[Published 22 April 2016]
The announcement by French Foreign Minister Jean-Marc Ayrault that France will host a meeting of ministers from 20 countries in Paris on May 30 to try and relaunch the Israel-Palestinian peace process seems to be yet another flight of fancy that is destined to end up where the Oslo Accords and the Bush Roadmap presently find themselves after decades of fruitless negotiations.
Who those 20 countries are that will attend such a meeting will make fascinating reading.
The other 173 member States of the United Nations should be miffed at not being invited to enjoy the sights, sounds, food and wine of Paris as it seeks to put behind it:
1. The devastating Islamic terrorist attack on 13 November last that claimed the lives of 130 people and wounded 352 others.Ayrault said the conference aimed to prepare an international summit in the second half of 2016 which would include the Israeli and Palestinian leaders — acknowledging that:
2. The assault on a police station on 7 January last by a jihadist wearing a fake explosive belt attacking police officers with a meat cleaver while shouting “Allahu Akbar”. He was shot dead and one policeman was injured. The ISIS flag and a clearly written claim in Arabic, were found on the attacker.
“The two sides are further apart than ever,”He then proceeded to issue this mantra that has almost become commonplace in trying to end the Jewish-Arab conflict:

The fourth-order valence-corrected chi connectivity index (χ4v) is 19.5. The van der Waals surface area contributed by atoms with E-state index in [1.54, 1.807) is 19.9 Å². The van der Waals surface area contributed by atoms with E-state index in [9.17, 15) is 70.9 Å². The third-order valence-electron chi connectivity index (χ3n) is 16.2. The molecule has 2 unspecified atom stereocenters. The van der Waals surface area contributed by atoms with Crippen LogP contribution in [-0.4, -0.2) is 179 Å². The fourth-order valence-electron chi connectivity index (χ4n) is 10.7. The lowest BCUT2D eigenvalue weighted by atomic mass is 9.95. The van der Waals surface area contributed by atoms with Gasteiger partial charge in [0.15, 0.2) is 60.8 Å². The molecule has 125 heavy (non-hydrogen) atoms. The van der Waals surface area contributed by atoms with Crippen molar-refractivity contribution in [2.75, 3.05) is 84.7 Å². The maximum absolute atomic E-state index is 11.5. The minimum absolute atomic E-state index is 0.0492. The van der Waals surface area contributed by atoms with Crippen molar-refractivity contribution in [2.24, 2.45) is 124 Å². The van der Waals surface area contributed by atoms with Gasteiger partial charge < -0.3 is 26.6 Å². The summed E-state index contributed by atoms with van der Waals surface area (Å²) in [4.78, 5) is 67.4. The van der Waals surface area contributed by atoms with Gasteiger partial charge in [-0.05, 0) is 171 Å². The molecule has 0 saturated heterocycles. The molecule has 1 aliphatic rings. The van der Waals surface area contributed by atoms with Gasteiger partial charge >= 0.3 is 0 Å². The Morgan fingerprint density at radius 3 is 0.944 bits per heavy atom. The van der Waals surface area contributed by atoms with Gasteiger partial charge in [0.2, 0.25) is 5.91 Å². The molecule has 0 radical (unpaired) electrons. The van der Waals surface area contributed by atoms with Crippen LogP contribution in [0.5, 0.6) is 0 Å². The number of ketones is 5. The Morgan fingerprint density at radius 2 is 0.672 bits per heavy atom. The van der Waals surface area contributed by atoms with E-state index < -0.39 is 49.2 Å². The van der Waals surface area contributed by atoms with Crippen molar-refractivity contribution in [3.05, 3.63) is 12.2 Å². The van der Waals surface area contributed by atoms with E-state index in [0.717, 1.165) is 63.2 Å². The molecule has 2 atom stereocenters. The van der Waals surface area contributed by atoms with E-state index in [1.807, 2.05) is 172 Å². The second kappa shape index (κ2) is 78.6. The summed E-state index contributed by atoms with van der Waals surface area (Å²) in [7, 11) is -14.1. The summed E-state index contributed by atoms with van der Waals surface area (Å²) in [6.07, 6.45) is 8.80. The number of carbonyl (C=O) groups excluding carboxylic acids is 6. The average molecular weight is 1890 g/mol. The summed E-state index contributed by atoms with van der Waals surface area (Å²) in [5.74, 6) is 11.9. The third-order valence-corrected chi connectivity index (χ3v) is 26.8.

“There is no other solution to the conflict than establishing two states, one Israeli and the other Palestinian, living side by side in peace and safety with Jerusalem as a shared capital.”Really?
The French Foreign Minister needs to understand there are other solutions - one involving the allocation of sovereignty of Judea and Samaria (the West Bank) between Jordan and Israel — the two successor States to the Mandate for Palestine — who have since 1946 and 1948 respectively enjoyed sovereignty in 95% of the territory once called “Palestine”.
Ayrault has reportedly said the discussions would be based on the 2002 Saudi peace initiative — approved by the Arab League but not Israel.
That decision in itself will guarantee the failure of the French initiative.
There is no mood in Israel to commit national suicide — which the Arab peace initiative unashamedly seeks.
Ayrault adopts an air of typical Gallic condescension as he intones:
“We have to explain to the Israelis that settlement activity is a dangerous process and that it puts their own security in danger.”
Maybe the newly-appointed Foreign Minister should look at the rapidly expanding Islamic settlement activity taking place in France and address that threat to France’s security before he seeks to interfere in Israel’s affairs.
US Secretary of State John Kerry, who brokered a previous round of Israel-Palestinian peace talks that collapsed in April 2014 gave the French proposal a guarded welcome when he visited Paris in March:
“Not any one country or one person can resolve this. This is going to require the global community,it will require international support,”Kerry is right but at the same time he is wrong.
What Kerry and President Obama continue to fail to acknowledge are the firm written commitments made to Israel by former President George Bush on 14 April 2004 —overwhelmingly endorsed by the Congress.
Were Obama and Kerry prepared to rally the global community to get behind the Bush-Congress commitments and take Abbas dragging and screaming to the negotiating table —maybe some movement towards a resolution of the conflict could eventuate.
Pushing the 2002 Arab Initiative whilst ignoring the 2004 Bush-Congress Initiative is destined to become an exercise in futility and certain failure.